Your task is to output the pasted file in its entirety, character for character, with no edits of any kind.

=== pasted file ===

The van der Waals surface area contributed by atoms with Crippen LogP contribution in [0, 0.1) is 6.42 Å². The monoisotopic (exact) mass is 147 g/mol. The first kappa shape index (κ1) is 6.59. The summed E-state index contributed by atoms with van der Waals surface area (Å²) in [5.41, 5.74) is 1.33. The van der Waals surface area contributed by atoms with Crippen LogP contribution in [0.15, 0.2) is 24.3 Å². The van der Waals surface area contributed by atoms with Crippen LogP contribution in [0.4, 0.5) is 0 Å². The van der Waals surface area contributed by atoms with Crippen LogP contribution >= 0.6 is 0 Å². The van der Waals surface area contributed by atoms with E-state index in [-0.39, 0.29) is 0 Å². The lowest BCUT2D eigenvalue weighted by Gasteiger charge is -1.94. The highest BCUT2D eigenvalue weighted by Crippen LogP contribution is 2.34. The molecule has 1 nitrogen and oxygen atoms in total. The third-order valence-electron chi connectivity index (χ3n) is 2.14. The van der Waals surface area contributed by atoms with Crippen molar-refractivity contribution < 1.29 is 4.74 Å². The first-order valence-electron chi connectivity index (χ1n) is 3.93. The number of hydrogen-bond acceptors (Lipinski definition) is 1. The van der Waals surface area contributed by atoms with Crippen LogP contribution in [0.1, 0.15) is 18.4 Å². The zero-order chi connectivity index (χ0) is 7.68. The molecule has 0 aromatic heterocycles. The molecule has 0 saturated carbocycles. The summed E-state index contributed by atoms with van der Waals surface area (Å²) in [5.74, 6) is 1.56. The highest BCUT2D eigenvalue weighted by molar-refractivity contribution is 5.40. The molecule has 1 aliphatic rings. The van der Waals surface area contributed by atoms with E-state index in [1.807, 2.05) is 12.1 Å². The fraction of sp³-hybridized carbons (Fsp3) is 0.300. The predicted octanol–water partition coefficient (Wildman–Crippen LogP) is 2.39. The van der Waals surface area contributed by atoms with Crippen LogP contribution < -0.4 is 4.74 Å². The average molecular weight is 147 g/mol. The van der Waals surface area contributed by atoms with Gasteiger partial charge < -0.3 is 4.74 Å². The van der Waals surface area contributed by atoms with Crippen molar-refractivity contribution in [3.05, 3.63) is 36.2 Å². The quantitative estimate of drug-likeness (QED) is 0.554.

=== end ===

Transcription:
The van der Waals surface area contributed by atoms with Crippen LogP contribution in [0, 0.1) is 6.42 Å². The monoisotopic (exact) mass is 147 g/mol. The first kappa shape index (κ1) is 6.59. The summed E-state index contributed by atoms with van der Waals surface area (Å²) in [5.41, 5.74) is 1.33. The van der Waals surface area contributed by atoms with Crippen LogP contribution in [0.15, 0.2) is 24.3 Å². The van der Waals surface area contributed by atoms with Crippen LogP contribution in [0.4, 0.5) is 0 Å². The van der Waals surface area contributed by atoms with Crippen LogP contribution >= 0.6 is 0 Å². The van der Waals surface area contributed by atoms with E-state index in [-0.39, 0.29) is 0 Å². The lowest BCUT2D eigenvalue weighted by Gasteiger charge is -1.94. The highest BCUT2D eigenvalue weighted by Crippen LogP contribution is 2.34. The molecule has 1 nitrogen and oxygen atoms in total. The third-order valence-electron chi connectivity index (χ3n) is 2.14. The van der Waals surface area contributed by atoms with Crippen molar-refractivity contribution < 1.29 is 4.74 Å². The first-order valence-electron chi connectivity index (χ1n) is 3.93. The number of hydrogen-bond acceptors (Lipinski definition) is 1. The van der Waals surface area contributed by atoms with Crippen LogP contribution in [0.1, 0.15) is 18.4 Å². The zero-order chi connectivity index (χ0) is 7.68. The molecule has 0 aromatic heterocycles. The molecule has 0 saturated carbocycles. The summed E-state index contributed by atoms with van der Waals surface area (Å²) in [5.74, 6) is 1.56. The highest BCUT2D eigenvalue weighted by molar-refractivity contribution is 5.40. The molecule has 1 aliphatic rings. The van der Waals surface area contributed by atoms with E-state index in [1.807, 2.05) is 12.1 Å². The fraction of sp³-hybridized carbons (Fsp3) is 0.300. The predicted octanol–water partition coefficient (Wildman–Crippen LogP) is 2.39. The van der Waals surface area contributed by atoms with Crippen LogP contribution < -0.4 is 4.74 Å². The average molecular weight is 147 g/mol. The van der Waals surface area contributed by atoms with Gasteiger partial charge < -0.3 is 4.74 Å². The van der Waals surface area contributed by atoms with Crippen molar-refractivity contribution in [3.05, 3.63) is 36.2 Å². The quantitative estimate of drug-likeness (QED) is 0.554.